Gagaku (, literally "elegant music") is a type of Japanese classical music that has been performed at the Imperial court for several centuries. It consists of three primary bodies:

  1. Native Shintoist religious music and folk songs, called saibara
  2. A Goguryeo and Manchurian form, called komagaku (named for Koma, one of the Three Kingdoms)
  3. A Chinese form (specifically Tang Dynasty), called togaku.

Gagaku, like shomyo, employs the Yo scale, a pentatonic scale with ascending intervals of two, three, two, and two semitones between the five scale tones.


By the 7th century, the gakuso (a zither) and the gakubiwa (a short-necked lute) had been introduced in Japan from China. Various instruments including these two were the earliest used to play gagaku.

Gagaku, the oldest classic music in Japan, was introduced into Japan with Buddhism from the Korean Peninsula. In 589, Japanese official diplomatic delegations had been sent to China (during the Sui dynasty) to learn Chinese culture.

Komagaku and togaku arrived in Japan during the Nara period (710-794), and settled into the basic modern divisions during the Heian period (794-1185). Gagaku performances were played by musicians who belonged to hereditary guilds. During the Kamakura period (1185-1333), military rule was imposed and gagaku was performed in the homes of the aristocracy, but rarely at court. At this time, there were three guilds based in Osaka, Nara and Kyoto.

Because of the Ōnin War which was a civil war from 1467 to 1477 during the Muromachi period, gagaku in ensemble had been stopped playing in Kyoto for about 100 years. In the Edo era, Tokugawa government re-organized the court style ensemble which is the direct roots of the present one.

After the Meiji Restoration of 1868, musicians from all three guilds came to Tokyo and their descendants make up most of the current Imperial Palace Music Department. By this time, the present ensemble style which consists of three wind instruments i.e. hichiriki, ryūteki, and shō (bamboo mouth organ used to provide harmony) and three percussion instruments: kakko (small drum), shoko (metal percussion), and taiko (drum) or dadaiko (huge drum), supplemented by gakubiwa, gakuso had been established.

Classical dance (called bugaku) also often accompanies gagaku performances, and both are used in religious ceremonies by the Tenrikyo movement and a few Buddhist temples.

Related to gagaku is theater, which developed in parallel. Noh was developed in the 14th century.

Today Gagaku is performed in two ways. Togaku can be performed as kangen, concert music for winds, strings and percussion, or as bugaku, or dance music for which the stringed instruments are omitted. Komagaku survives only as bugaku. ...overview, University of California site

Contemporary gagaku ensembles, such as Reigakusha (), perform contemporary compositions for gagaku instruments; this sub-genre of contemporary works for gagaku instruments, which began in the 1960s, is called reigaku (伶楽). 20th century composers such as Tōru Takemitsu have composed works for gagaku ensemble, as well as individual gagaku instruments.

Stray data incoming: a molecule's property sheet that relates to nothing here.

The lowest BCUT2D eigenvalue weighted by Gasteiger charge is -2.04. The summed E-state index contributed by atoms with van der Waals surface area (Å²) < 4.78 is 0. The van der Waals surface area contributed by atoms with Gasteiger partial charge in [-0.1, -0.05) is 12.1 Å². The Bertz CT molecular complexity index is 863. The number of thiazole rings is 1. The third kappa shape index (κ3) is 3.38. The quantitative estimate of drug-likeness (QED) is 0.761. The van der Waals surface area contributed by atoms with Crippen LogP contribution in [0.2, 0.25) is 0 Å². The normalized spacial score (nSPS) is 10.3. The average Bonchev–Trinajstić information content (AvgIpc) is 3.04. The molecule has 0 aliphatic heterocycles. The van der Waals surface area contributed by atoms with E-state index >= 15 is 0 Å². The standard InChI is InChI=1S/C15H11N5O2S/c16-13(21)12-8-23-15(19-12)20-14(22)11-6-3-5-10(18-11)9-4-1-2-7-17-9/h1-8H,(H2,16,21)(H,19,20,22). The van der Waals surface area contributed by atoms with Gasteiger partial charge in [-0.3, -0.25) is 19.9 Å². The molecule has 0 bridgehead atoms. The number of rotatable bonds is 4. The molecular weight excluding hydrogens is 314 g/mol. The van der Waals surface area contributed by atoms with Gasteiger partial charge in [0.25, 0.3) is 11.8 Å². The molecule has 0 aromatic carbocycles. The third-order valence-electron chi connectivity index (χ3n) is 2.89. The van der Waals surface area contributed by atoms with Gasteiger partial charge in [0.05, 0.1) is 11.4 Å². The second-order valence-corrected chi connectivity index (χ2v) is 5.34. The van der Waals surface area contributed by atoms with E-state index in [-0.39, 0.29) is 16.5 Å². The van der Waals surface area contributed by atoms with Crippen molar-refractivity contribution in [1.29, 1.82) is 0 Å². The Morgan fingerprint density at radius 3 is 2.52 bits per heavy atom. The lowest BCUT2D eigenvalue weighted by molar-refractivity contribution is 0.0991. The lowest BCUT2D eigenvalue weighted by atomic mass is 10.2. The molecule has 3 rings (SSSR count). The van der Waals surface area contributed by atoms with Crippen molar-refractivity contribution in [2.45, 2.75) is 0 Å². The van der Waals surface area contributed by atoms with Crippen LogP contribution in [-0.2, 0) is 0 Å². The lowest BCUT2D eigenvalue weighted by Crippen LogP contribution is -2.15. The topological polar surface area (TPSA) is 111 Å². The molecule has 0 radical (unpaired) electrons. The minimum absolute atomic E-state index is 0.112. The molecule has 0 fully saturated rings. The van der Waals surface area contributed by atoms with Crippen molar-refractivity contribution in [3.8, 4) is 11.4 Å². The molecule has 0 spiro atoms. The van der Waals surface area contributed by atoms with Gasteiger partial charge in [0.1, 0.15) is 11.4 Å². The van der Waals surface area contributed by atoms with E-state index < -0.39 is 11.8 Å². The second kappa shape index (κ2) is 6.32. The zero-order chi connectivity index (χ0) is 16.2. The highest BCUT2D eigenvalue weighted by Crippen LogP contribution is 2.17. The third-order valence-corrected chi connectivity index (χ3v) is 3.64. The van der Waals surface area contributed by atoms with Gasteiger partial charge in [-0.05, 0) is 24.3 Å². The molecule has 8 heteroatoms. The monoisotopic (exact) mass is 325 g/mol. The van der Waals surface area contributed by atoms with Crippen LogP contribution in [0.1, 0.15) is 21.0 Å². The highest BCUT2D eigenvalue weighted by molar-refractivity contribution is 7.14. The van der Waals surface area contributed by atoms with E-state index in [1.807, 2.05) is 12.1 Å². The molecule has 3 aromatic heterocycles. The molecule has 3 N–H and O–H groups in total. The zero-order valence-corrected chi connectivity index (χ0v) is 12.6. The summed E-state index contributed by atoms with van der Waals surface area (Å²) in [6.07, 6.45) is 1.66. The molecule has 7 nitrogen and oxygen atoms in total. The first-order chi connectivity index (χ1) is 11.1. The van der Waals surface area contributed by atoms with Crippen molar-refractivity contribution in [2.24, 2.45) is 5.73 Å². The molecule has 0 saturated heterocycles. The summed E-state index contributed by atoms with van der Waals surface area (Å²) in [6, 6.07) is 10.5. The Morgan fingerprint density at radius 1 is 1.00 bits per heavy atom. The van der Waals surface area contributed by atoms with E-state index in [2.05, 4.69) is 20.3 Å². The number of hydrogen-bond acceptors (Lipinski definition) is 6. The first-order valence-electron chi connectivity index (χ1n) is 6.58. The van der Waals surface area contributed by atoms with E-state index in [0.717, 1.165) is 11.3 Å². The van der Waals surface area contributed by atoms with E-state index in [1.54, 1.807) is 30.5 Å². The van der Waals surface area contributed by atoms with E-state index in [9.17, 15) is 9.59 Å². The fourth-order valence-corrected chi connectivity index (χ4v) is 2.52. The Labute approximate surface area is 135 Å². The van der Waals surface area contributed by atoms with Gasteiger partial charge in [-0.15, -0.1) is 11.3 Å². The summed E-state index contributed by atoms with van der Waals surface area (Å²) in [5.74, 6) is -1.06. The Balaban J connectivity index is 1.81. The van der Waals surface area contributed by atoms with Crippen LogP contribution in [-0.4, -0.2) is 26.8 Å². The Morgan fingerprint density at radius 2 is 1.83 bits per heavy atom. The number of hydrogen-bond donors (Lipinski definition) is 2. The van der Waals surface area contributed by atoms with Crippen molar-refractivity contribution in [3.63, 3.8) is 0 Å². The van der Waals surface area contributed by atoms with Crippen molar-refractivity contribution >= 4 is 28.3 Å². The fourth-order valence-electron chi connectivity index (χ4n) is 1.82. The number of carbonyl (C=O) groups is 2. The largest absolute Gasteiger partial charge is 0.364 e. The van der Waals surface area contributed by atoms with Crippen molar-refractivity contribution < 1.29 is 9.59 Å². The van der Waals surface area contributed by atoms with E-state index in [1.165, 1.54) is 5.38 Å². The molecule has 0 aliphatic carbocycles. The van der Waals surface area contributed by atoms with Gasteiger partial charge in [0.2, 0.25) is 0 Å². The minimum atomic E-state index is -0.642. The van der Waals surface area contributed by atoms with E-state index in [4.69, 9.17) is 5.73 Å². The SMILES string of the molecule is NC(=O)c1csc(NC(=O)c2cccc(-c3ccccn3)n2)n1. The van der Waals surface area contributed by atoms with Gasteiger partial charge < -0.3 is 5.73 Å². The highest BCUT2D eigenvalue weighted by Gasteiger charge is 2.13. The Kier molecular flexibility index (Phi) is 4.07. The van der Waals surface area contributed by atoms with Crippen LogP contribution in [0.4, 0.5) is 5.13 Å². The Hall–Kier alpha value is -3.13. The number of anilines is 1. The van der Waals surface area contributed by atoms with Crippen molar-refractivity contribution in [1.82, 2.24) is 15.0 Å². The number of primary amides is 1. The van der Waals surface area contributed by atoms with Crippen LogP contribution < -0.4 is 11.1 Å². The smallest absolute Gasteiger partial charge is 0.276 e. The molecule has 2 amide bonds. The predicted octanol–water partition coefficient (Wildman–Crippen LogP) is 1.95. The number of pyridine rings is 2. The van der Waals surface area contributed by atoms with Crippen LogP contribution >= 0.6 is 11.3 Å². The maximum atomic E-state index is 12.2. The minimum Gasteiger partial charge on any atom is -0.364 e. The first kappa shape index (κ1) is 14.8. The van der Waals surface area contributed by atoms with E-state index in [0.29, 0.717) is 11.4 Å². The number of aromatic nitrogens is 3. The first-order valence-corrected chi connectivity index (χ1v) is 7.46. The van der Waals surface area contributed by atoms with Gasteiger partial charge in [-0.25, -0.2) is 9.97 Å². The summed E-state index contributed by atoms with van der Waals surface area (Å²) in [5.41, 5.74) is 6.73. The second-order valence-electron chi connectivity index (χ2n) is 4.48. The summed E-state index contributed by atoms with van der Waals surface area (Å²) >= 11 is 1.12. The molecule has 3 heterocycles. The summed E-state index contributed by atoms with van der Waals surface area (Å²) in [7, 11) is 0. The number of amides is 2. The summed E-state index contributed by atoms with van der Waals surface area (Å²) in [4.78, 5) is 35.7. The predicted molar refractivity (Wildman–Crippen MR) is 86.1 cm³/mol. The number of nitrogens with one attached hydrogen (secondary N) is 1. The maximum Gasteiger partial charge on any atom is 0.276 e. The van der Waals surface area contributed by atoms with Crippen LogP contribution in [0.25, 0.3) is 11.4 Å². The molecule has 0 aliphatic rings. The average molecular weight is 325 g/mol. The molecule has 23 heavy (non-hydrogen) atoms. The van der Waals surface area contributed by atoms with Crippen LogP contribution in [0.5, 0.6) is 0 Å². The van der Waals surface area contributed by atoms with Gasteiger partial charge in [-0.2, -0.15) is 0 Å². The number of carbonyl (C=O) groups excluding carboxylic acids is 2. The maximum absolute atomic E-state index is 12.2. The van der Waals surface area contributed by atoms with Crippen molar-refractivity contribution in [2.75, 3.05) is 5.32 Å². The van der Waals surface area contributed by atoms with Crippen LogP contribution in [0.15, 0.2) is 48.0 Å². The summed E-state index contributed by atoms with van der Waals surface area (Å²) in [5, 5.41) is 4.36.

Instruments used in gagaku

Wind, string and percussion instruments are essential elements of gagaku music.



  • Gakubiwa (楽琵琶), 4-stringed lute
  • Gakuso (koto, 箏), 13-string zither of Chinese origin
  • Wagon (和琴), zither of Japanese origin, with 6 or 7 strings


  • Shōko (), small gong, struck with a horn beater
  • Kakko (), small hourglass-shaped drum struck with two wooden sticks
  • Tsuri-daiko (太鼓), drum on a stand with ornately painted head, played with a padded stick
  • Ikko, small, ornately decorated hourglass-shaped drum
  • San-no-tsuzumi (三の鼓), hourglass-shaped drum
  • Shakubyoshi (also called shaku), clapper made from a pair of flat wooden sticks

Influence on Western music

Beginning in the 20th century, several western classical composers became interested in gagaku, and composed works based on gagaku. Most notable among these are Henry Cowell (Ongaku, 1957), La Monte Young (numerous works, but especially Trio for Strings, 1958), Alan Hovhaness (numerous works), Olivier Messiaen (Sept haïkaï, 1962), Lou Harrison (Pacifika Rondo, 1963), Benjamin Britten (Curlew River, 1964), and Bengt Hambraeus (Shogaku, from Tre Pezzi per Organo, 1967).

One of the most important gagaku musicians of the 20th century, Masataro Togi (who served for many years as chief court musician), instructed American composers such as Alan Hovhaness and Richard Teitelbaum in the playing of gagaku instruments.

See also


  • Alves, William. Music of the Peoples of the World. Thomson Schirmer, 2006.
  • Garfias, Robert. "Gradual Modifications of the Gagaku Tradition." '['Ethnomusicology'', Vol. 4, No. 1. (Jan., 1960), pp. 16-19.
  • Matsumiya, Suiho. "Traditional Music in Japan To-Day: Its Stability and Evolution." Journal of the International Folk Music Council, Vol. 11 (1959), pp. 65-66.
  • Malm, William P. Japanese Music and Musical Instruments. Charles E. Japan: TuttleCo., Inc., 1959.

External links

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